1 solution is invented and developed by Hydraloop, a start-up that is growing rapidly. Hydraloop is a system that can be used in homes and businesses to reuse part of the grey water: lightly contaminated wastewater. 

Together with the Water Alliance, they attended trade fairs in Italy, the USA, and many other countries. 
After they received the 'Best of the Best Award' at CES Las Vegas in 2020, things went very quickly. 
They now have distributors worldwide and production is being scaled up significantly. 

Another example is new sanitation. This concerns the disconnection of toilet water from other sewage water and rainwater by means of vacuum toilets, to be treated locally. This technology is the cheapest way to save 30 percent of drinking water consumption. 

Research in Wageningen and at Wetsus led to the establishment of DeSah in 2005, which in the same year provided the first full-scale demonstration at 32 houses in Sneek, a town in this area. Desah realized the complete design for the new wastewater treatment installation in which black water, grey water and food waste is collected and treated separately. The technology is now being used in various places in the Netherlands and abroad, it is getting a lot of international attention and won a global water award. 

2 Dutch products we can be proud of. And there is more: research into brine treatment, resource recovery, micro pollution, decentralisation of water treatment, alternative desalination, water smart cities, …
Yes, what happens here in Leeuwarden is essential, is crucial for ‘the state of the water’ and therefore of national importance.The Dutch government acknowledges that, and I am very happy to announce that we have agreed to continue to support Wetsus financially for the next 10 years .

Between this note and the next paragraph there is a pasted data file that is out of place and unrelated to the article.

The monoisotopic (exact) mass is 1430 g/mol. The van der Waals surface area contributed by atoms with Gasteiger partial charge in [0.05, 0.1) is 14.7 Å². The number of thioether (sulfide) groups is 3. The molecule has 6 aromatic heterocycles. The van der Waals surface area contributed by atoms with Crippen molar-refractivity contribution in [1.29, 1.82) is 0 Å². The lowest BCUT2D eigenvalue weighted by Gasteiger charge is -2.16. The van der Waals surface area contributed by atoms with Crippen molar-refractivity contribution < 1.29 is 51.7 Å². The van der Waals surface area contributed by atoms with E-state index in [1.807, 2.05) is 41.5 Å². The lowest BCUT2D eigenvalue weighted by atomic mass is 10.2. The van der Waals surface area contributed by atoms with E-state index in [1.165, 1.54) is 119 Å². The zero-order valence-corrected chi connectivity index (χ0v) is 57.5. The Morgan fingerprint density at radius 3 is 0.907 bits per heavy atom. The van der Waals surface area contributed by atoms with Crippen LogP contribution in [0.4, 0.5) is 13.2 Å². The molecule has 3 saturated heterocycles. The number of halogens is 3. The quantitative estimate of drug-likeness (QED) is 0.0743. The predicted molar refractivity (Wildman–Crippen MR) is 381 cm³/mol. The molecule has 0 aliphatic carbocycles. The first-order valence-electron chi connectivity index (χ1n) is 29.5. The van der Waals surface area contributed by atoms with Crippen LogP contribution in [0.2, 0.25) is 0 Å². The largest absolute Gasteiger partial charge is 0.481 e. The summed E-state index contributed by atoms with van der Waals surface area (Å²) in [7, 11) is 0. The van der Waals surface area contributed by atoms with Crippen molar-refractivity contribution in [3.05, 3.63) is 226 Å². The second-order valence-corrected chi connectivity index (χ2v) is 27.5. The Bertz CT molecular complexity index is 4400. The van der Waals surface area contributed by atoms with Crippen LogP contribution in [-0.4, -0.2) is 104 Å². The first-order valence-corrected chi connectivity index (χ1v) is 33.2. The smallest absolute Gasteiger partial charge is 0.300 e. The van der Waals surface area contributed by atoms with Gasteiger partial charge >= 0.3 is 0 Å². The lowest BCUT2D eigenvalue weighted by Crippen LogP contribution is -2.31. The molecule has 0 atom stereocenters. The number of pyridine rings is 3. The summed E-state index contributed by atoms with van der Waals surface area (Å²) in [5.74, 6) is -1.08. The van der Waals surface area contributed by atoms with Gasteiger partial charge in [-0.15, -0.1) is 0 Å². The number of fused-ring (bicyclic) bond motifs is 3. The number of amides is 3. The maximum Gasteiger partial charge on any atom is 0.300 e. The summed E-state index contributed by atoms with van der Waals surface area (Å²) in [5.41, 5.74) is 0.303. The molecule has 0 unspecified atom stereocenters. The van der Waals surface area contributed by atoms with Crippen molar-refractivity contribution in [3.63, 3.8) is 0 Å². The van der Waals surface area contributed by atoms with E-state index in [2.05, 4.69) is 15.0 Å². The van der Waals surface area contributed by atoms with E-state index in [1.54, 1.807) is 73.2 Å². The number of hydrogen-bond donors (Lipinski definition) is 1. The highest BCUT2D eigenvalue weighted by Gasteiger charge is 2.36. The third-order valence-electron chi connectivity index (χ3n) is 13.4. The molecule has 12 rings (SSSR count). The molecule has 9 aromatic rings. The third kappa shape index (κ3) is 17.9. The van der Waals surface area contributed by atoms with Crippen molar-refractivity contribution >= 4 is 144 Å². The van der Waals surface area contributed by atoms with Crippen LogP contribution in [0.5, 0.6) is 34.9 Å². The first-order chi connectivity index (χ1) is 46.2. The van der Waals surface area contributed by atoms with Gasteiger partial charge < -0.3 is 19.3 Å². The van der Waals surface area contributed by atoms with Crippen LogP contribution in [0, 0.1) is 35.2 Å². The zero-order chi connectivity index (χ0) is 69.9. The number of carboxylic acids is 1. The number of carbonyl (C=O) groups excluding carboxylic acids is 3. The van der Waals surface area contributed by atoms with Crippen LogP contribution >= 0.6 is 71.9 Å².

(Gaat om langjarige subsidie van OCW, in mei aan Kamer bekendgemaakt)

We also stimulate research and development by supporting a project on water technology in our National Growth Fund, specifically aimed at boosting new technology for cleaner water, stimulating circularity and the reuse of water. This project will make use of the research capacities  of Wetsus and WaterCampus, as well as its working methods with the focus on cooperation in the ‘golden triangle’: between national government, knowledge institutions and the business community.  

Because cooperation and partnership is the only way forward. Not only on national level, but also internationally.

In a European context, we also work together in the golden triangle, including Wetsus in the European partnership Water4all, Watersecurity for the planet. On September 1, the first transnational research call was launched: “Management of water resources: resilience, adaptation and mitigation to hydroclimatic extreme events and management tools”. 29 countries will conduct research together to respond more efficiently to new water issues related to extreme events such as drought.

On a global level we have to acknowledge that we are behind on the work for Sustainable Development Goal 6 – Clean water and sanitation.The next 8 years we have to catch up. That is why the Netherlands, together with Tajikistan and the United Nations, are organizing the UN Global Water Conference in New York in March 2023. 

What we want to achieve is stronger international cooperation towards an integrated, inclusive and preventive approach to water challenges within the UN-system. 1 of the conference outcomes will be  a ‘Global Water Action Agenda’ 

But we all know that we have to do more than that. We all know that water is not only the focus of Sustainable Development Goal 6 – Clean water and sanitation – and 14 – Life below water  - but often essential for the other SDG’s: for our health and food, energy and infrastructure,  sustainable cities and economic growth. 


That is why I am very pleased to welcome you all here in Leeuwarden. We need you to do the thinking, to do the work, to share your thoughts, ideas and projects. Because ‘the state of the water’ is not only my ministerial responsibility, but the responsibility of all of us. For our safety and our health, for our lives and our planet.

And if you have a moment, maybe you can also find a nice innovation that will enable Wetsus to make the Dutch extremely happy: an innovation that will enable us to turn all the water surrounding Leeuwarden into ice. Just for 1 day.. 

So we can finally have our legendary skating competition again: the Eleven Cities Tour. We would be very grateful….

Thank you!